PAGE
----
In Australia, women-only app becomes latest front in war over trans rights

Sall Grover says she did not think twice when she blocked Roxanne Tickle, a transgender woman, from her Australian-based women-only app Giggle for Girls.

“It did not register, as we get men trying to enter all the time. Mr Tickle passed our AI facial recognition test, which was deliberately set at 94 percent accuracy, meaning that some men will get through,” Grover, who refuses to refer to transgender women as women, told Al Jazeera.

“The rest we remove manually.”

“When he contacted me by phone and I heard a man’s voice, I hung up, but again, this was not unusual,” Grover added.

Grover’s decision to restrict her app to “cisgender” women – women whose birth sex aligns with their gender identity – has not only put her at the centre of the culture war over gender, but in the legal crosshairs as well.

As someone who identifies as a woman, Tickle argues that she is legally entitled to use services meant for women and has been discriminated against on the basis of gender identity.

In a case being watched around the globe, Tickle is suing Grover under Australia’s Anti-Discrimination Act, relying on a 2013 amendment that added gender identity to the list of protected categories.

At stake are contested definitions of sex and gender and, ultimately, the very question of what it means to be a woman.

For trans activists, a ruling in favour of Tickle, who is seeking 200,000 Australian dollars ($128,320) in compensation, would be a vindication of their long struggle to be treated just like other women.

For so-called gender-critical feminists, a win for Grover would affirm the need for female-only spaces that take into account the essential differences between men and women.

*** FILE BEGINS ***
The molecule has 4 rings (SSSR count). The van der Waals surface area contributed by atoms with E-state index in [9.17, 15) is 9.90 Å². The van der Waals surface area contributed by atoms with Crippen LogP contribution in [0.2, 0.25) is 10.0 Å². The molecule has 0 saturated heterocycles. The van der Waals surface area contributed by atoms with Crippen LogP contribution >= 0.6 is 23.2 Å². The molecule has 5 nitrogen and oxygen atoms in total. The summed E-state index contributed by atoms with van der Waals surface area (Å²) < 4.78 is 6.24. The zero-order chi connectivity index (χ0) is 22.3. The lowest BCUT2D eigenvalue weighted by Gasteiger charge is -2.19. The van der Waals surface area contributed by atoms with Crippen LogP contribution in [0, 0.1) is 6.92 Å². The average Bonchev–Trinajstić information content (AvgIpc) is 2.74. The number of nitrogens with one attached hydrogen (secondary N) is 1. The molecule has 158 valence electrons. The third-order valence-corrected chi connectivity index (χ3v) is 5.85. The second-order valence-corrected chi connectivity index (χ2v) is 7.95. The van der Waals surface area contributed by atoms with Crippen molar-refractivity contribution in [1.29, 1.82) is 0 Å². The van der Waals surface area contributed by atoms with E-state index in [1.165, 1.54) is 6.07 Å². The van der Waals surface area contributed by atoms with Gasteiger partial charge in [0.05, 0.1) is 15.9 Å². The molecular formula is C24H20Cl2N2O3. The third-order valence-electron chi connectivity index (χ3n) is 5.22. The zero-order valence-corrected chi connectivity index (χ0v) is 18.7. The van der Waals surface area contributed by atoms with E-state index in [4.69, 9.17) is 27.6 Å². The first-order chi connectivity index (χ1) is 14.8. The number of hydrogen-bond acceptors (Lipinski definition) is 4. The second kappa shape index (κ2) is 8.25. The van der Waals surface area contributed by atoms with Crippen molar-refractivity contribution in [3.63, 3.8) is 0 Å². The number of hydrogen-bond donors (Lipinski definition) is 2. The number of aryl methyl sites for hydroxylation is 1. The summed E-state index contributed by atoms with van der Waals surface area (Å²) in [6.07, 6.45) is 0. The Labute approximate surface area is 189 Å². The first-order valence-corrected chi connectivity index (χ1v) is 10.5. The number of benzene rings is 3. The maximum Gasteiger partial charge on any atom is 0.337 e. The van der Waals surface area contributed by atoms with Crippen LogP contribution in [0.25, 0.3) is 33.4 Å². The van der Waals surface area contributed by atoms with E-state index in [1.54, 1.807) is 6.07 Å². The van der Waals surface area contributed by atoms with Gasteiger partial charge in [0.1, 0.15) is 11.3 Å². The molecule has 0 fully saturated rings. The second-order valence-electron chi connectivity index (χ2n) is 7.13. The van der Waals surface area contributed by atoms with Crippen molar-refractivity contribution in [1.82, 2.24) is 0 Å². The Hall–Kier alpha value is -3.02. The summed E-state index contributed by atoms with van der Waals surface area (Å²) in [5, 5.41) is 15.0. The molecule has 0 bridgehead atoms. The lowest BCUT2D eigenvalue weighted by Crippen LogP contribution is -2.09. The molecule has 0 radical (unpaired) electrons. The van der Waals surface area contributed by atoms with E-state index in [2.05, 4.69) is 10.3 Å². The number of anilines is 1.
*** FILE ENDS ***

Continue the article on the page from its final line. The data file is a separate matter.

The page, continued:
Grover created Giggle in 2020 upon returning to Australia after a stint working as a screenwriter in Hollywood, where she says persistent social media abuse by men landed her in therapy.

“I wanted to create a safe, women-only space in the palm of your hand,” Grover who spent 500,000 Australian dollars ($320,800) on building the site, said.

As far as Grover is concerned, “women-only” spaces should not include trans women like Tickle.

Tickle, who has undergone vaginal and labial surgery and changed her sex to female on her birth certificate, joined the app in 2021 after her application was accepted by gender recognition software designed to screen out men.

Tickle’s account was restricted about six months later after manual screening.

“The evidence will show that Ms Tickle is a woman,” Tickle’s barrister Georgina Costello told the court, according to local media reports.

“She perceives herself as a woman. She presents herself as a woman.”

Costello also told the court that Grover had mounted a “global campaign” against Tickle, including persistently misgendering her in public statements and selling offensive merchandise featuring her image.

“We say because of the way Grover views transgender women, she was unable to see that a transgender woman is a woman,” Costello said.

Tickle’s lawyers did not respond to a request for comment.

Hilary Kincaid, principal solicitor at Sydney firm Kincaid Legal, said the case is complicated for multiple reasons apart from its contentious subject matter.

“It would be far more clear cut if there were physical premises,” Kincaid told Al Jazeera.

Kincaid said Australia’s arcane laws and regulations for community and sporting clubs will be among the relevant considerations in the case.

“Speaking very generally, you can exclude someone from private premises, depending on the terms of the admission,” she said.

“So if there’s a sign up in a club, saying you have the right to refuse admission at the club’s discretion, that can be allowed.”

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